In yet another federal-state interplay, teen pregnancy received a resurgence of attention in state legislatures last year, largely in response to two particular provisions—the federal abstinence program and the so-called illegitimacy bonus—of the 1996 federal welfare reform law. Through the abstinence program, Congress has made available $250 million over five years for states to implement programs that have as their "exclusive purpose, teaching the social, psychological and health gains to be realized by abstaining from sexual activity." The law requires that states meet the law's narrow, prescriptive definition of abstinence-only education in order to qualify for the federal funding. Unlike the abstinence funding, to which all states are entitled so long as they meet the program's requirements, the "illegitimacy bonus," sets up a competition: The federal government will award $20 million bonuses to each of the five states achieving the greatest reduction in their numbers of out-of-wedlock births, without increasing abortion rates.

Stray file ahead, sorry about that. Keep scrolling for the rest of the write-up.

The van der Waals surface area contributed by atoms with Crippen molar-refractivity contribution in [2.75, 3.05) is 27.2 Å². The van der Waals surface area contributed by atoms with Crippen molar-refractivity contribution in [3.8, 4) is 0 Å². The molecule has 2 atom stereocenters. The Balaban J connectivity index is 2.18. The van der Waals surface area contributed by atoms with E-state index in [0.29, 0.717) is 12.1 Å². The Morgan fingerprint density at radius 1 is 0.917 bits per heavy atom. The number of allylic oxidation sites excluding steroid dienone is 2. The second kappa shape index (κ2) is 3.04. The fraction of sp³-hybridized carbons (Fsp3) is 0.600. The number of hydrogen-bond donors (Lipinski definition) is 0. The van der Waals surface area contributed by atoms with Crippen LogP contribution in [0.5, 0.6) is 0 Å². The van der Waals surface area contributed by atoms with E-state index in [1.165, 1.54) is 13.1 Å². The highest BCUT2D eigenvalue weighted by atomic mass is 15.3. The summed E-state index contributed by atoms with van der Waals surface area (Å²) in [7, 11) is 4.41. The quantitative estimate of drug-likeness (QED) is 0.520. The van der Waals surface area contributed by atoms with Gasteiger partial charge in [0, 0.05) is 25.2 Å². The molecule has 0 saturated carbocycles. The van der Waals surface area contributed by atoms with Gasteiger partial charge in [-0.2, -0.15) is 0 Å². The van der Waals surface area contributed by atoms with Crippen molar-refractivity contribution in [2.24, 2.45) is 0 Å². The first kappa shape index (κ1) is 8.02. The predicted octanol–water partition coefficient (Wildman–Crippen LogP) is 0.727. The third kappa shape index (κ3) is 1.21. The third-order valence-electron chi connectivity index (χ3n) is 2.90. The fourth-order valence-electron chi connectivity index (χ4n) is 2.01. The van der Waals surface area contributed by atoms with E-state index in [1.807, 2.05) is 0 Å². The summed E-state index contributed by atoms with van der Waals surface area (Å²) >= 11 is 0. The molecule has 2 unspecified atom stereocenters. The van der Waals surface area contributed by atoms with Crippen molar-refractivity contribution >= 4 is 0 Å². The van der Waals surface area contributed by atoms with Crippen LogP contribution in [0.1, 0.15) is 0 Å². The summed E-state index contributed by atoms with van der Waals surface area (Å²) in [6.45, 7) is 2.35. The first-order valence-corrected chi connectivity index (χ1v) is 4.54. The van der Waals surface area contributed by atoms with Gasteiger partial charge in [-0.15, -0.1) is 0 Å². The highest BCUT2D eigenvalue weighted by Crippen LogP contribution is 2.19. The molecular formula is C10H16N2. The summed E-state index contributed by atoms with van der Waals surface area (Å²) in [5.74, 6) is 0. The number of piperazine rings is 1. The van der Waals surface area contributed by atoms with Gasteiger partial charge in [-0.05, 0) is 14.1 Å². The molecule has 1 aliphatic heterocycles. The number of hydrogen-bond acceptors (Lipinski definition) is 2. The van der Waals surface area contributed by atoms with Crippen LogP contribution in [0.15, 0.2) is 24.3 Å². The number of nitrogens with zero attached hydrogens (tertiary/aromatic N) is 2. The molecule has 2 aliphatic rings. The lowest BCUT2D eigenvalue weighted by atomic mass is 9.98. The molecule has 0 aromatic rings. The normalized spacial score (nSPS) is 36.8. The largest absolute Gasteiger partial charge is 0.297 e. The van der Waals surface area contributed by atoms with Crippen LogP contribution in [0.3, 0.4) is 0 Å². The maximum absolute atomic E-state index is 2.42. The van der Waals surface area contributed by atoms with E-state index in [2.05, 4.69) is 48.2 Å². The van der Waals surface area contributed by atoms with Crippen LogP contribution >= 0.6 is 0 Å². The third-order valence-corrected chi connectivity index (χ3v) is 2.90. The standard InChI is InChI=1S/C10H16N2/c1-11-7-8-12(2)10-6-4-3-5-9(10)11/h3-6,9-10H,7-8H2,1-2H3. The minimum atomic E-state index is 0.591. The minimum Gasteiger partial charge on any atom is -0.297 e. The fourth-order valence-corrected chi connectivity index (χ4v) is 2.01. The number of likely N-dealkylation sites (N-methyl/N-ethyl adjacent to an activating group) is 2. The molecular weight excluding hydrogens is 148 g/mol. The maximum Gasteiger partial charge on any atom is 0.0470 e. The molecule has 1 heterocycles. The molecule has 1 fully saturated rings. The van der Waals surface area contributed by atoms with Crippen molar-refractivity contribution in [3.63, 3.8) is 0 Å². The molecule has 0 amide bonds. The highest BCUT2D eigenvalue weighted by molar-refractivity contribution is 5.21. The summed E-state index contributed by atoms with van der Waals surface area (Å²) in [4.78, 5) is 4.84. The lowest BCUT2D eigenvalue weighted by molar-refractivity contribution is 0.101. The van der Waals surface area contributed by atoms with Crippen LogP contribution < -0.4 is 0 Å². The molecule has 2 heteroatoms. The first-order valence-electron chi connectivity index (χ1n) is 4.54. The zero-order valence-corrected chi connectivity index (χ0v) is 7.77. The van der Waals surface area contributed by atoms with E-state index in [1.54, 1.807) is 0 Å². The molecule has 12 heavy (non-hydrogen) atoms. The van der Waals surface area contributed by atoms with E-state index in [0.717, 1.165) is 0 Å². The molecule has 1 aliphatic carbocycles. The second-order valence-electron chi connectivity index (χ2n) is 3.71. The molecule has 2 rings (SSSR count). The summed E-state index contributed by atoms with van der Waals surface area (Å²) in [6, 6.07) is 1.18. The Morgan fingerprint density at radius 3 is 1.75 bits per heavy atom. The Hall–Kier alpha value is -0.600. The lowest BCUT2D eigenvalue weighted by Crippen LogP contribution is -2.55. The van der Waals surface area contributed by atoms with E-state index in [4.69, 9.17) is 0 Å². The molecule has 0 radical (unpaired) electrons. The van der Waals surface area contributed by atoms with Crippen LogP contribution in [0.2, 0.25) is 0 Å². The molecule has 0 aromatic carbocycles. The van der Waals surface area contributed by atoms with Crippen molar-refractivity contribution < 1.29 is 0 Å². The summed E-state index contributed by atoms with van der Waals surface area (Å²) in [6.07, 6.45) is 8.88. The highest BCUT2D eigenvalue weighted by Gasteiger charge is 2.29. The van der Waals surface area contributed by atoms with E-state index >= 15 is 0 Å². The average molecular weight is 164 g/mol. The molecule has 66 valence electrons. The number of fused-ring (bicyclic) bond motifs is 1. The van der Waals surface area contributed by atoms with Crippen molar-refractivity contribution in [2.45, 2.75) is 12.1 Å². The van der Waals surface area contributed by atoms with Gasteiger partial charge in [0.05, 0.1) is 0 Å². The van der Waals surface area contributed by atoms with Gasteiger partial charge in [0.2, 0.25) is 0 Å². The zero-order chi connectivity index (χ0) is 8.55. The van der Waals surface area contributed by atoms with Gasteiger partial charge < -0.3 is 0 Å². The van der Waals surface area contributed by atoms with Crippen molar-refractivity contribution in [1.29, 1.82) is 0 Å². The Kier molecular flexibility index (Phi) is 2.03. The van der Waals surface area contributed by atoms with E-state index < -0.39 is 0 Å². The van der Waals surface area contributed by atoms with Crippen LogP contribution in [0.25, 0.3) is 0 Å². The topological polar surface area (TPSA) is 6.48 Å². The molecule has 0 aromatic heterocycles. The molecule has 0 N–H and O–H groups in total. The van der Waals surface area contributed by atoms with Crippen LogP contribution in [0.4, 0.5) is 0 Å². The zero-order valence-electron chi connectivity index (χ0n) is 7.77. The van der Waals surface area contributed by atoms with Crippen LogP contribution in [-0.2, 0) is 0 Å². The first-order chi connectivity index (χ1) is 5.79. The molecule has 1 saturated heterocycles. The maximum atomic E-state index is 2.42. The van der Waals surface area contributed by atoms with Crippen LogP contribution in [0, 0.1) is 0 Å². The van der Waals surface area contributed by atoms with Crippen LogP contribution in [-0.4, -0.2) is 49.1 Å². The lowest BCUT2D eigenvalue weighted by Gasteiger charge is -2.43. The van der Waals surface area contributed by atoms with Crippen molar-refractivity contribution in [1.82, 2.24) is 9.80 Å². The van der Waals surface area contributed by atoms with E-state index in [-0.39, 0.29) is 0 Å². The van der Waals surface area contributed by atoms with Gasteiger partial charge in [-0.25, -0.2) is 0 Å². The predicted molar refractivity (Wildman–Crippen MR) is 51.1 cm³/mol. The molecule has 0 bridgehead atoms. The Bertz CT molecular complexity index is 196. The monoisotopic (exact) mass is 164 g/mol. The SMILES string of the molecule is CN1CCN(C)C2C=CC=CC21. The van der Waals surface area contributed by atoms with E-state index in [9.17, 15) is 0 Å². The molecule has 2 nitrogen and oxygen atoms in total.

Though both of these provisions were enacted by Congress with the goal of deterring all out-of-wedlock sexual activity and childbearing, they largely have served as the impetus for state consideration of adolescent-focused initiatives; as a result, over half of all serious teen pregnancy-related legislative consideration in the states last year can be seen as a response to welfare reform.
While many states addressed teen pregnancy by setting up committees or studies, a number of states specifically directed their department of health to apply for the abstinence funds and/or implemented a program that meets the federal abstinence requirements. Even more states, however, moved to implement broader educational strategies, which included but were not limited to abstinence education. And, four states—Arkansas, Maine, Mississippi and Rhode Island—enacted comprehensive teen initiatives that include a link to pregnancy prevention health care services (see table). Taken together, these initiatives demonstrate that, despite the narrow intentions of the federal law, states are taking a multifaceted approach to teen pregnancy prevention.